“When it comes to asset allocation, investors should keep a long-term perspective with their strategy and make adjustments throughout their horizon, particularly as they approach retirement or when life circumstances change,” the firm wrote. “While planning for the new year, investors should revisit their asset allocation strategy to ensure it is still on track with their long-term goals.”
As an investor, you may consider rebalancing your portfolio to bring it back in line with your age group’s target asset allocation. For instance, if the stocks in your portfolio had a particularly strong year, you may want to sell a certain percentage of those assets and move the excess money into bonds or cash, effectively rebalancing your portfolio and potentially reducing risk.
Play Catch-Up With Your Contributions
Lastly, if you’re 50 or older, T. Rowe Price recommends making a catch-up contribution to your retirement plan.
In 2021, the IRS caps 401(k) and IRA contributions at $19,500 and $6,000, respectively. But retirement savers who are 50 and over can contribute an additional $6,500 to employer-sponsored plans, like 401(k)s and 403(b)s. This means a person in their 50s can save a total of $26,000 in their 401(k) this year alone. The government also allows a $1,000 catch-up contribution to be made to IRAs, allowing qualified savers to contribute $7,000 in total to a traditional or Roth IRA.
“The extra boost can help savers achieve their savings targets and allow high-income earners to allocate more of their savings to tax-advantaged accounts,” Roger Young, a senior retirement insights manager for T. Rowe Price, wrote earlier this year.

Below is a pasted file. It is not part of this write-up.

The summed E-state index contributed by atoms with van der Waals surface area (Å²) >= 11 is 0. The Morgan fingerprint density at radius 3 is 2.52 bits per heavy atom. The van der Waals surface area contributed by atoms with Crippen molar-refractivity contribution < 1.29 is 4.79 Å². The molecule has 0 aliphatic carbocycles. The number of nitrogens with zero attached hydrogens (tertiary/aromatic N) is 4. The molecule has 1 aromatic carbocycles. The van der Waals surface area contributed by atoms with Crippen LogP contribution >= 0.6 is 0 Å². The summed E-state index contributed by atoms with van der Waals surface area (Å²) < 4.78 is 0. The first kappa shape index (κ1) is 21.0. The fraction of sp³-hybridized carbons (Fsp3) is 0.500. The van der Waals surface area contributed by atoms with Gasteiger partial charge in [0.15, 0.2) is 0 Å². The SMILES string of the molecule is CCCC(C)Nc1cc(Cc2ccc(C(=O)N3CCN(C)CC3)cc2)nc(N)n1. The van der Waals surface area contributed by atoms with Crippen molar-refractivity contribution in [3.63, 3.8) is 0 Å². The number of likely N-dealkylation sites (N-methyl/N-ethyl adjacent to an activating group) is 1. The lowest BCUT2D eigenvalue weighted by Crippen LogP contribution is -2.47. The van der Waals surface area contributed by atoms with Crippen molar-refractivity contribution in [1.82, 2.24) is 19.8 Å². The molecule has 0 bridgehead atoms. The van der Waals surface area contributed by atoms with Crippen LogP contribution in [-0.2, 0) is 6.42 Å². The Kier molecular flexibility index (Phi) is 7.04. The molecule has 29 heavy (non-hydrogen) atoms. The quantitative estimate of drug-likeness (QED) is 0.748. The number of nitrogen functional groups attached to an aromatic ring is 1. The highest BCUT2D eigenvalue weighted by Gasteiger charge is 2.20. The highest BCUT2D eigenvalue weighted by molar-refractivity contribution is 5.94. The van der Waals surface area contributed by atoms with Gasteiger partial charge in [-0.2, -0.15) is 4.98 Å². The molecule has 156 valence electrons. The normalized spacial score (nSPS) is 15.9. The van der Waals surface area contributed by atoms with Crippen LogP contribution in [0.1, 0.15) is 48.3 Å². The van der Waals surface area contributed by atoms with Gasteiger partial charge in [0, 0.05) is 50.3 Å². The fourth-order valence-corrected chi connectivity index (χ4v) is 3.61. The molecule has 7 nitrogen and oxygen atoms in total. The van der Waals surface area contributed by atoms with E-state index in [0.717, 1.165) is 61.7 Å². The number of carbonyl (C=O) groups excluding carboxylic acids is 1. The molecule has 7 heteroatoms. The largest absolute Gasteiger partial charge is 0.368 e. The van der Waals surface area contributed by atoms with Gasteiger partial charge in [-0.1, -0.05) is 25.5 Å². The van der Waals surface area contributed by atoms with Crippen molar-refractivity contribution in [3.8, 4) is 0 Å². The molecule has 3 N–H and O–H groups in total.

“People with high incomes may have found it difficult to achieve a 15% savings target in their workplace plans due to the standard contribution limits. The availability of catch-up contributions may make it easier to set aside more funds through payroll deductions,” Young added.
Harvesting losses, reassessing asset allocation and making catch-up contributions are three moves savers can make by the end of 2021 to improve their prospects for retirement, according to T. Rowe Price. While tax-loss harvesting can lower your tax bill, examining your asset allocation and rebalancing where needed can help you stay on target to meet your goals and manage risk. Meanwhile, making catch-up contributions in your 50s can help you boost your retirement savings before you start making withdrawals.
Tips to Better Plan for Retirement
Sometimes it’s just better to talk with a professional. A financial advisor can help you create a plan for retirement that can take into account your income needs, tax situation, Social Security benefits and more. Finding a qualified financial advisor doesn’t have to be hard. SmartAsset’s free tool matches you with up to three financial advisors in your area, and you can interview your advisor matches at no cost to decide which one is right for you. If you’re ready to find an advisor who can help you achieve your financial goals, get started now.
If you’re still years or even decades from retirement, consider increasing the amount of money you contribute to your 401(k) or IRA. SmartAsset’s 401(k) Calculator can help you determine how much your retirement account will be worth by the time you stop working based on how much you’re saving today.